1) They describe the extent and nature of the cancer burden in the community and assist in the establishment of public health priorities.

2) They may be used as a source of material for etiological studies.

3) They help in monitoring and assessing the effectiveness of cancer control activities.

4.2. Cancer Registry of the Arabian Gulf States

The gulf center for cancer registration was established in 1998 as a collaborative venture to collect and provide data for cancer incidence of the six gulf-states; Bahrain, Kingdom of Saudi Arabia (KSA), Kuwait, Oman, United Arab Emirates (UAE) and Qatar. In 2011 the gulf center for cancer registration was given the name “Gulf Center for Cancer Control and Prevention” (GCCCP) to monitor the cancer control and prevention strategies of the six gulf-states.

Between 1998 and 2009 the age adjusted cumulative incidence of cancer in the six countries was 119,000 [18] . The reported breast cancer cases were 14,700 cases or 12% of all cancers, and the reported ovarian cancer cases were 2265, or 1.9% of all cancers. Figure 1 shows the relationship between the log-count (natural logarithm of the number of cases) of breast cancer cases and the log-midpoint of age. As can be see, the rates and the rates of changes are clearly divided into two distinct phases separated at about age 49. The first phase represents the early years of reproductive life, and the second phase represents the post-menopausal years. This trend in phase (1) is in agreement with the suggestion of Lilienfeld and Johnson [19] that the incidence increases by the same rate with each increment of age. The constancy of the rate of change in phase 1) is of quantitative importance because if the rate of change remains the same in the age groups 35, 40, and 50, the lifetime and incidence of breast cancer in AGS would be more than doubled in the next 12 years to follow. In phase 2), the decline in incidence as women ages increase is shown.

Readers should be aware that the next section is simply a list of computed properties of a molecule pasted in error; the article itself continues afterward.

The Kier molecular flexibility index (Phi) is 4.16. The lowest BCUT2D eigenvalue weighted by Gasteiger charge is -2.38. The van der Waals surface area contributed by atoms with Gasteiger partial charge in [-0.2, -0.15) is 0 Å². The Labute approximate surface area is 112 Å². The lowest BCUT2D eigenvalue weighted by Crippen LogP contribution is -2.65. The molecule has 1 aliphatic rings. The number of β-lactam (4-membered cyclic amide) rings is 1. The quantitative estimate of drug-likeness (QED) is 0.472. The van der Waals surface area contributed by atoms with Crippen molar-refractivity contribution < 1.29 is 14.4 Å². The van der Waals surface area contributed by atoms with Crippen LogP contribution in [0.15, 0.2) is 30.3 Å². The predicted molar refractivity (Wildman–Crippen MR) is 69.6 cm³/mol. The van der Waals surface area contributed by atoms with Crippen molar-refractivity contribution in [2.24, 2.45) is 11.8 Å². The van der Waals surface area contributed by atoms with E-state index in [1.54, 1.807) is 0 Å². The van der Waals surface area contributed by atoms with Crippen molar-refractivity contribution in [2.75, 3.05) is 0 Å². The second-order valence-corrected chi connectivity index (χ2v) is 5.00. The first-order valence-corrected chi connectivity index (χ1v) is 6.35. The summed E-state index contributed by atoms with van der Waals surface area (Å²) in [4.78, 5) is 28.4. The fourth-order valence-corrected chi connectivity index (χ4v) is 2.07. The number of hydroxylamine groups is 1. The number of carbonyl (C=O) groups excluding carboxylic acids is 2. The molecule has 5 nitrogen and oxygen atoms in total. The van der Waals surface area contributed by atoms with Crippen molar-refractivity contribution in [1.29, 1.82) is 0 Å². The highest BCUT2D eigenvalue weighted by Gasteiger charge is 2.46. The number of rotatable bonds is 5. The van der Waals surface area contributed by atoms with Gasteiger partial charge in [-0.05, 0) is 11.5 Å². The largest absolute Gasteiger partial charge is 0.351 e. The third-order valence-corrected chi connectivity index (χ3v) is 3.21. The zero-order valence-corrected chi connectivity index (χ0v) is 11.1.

We therefore decided to model the relationship between incidence and age separately for each phase of age (phase (1) = age less than 49, and Phase (2) = when age is above 49). Figure 2 & Figure 3 depict this relationship. The relationship between age and ovarian cancer incidence are shown in Figure 4 and Figure 5.

The relationship between age and the number of breast cancer (BC) cases for phase (1) is adequately modeled by a simple linear regression model. An indicative of the goodness of fit of this relationship is the value of the

Figure 1. Cumulative breast cancer cases over the period 1998-2009 for all ages.

Figure 2. Cumulative count of breast cancer for the period 1998-2009 for phase (1).

Figure 3. Incidence of breast cancer for the age phase (2).

Figure 4. Incidence of ovarian cancer for the age periods above below 50 years of age.

Figure 5. Incidence of ovarian cancer for the age periods above 50 years.

coefficient of determination R2. Values of the coefficient of determination above 70% indicate a good fit, and this is the case except for Qatar and Kuwait. Since our focus is on young women we shall give special attention to the relationship between age and the count in phase (1). Using SPSS version 20, we fitted the relationship [20] :


The results are presented in Table 5. Now we need to verify the hypothesis of homogeneity of the rates of change in the number of breast cancer cases with respect age. This hypothesis can be tested using the Cochran’s Chi-square test defined as follows: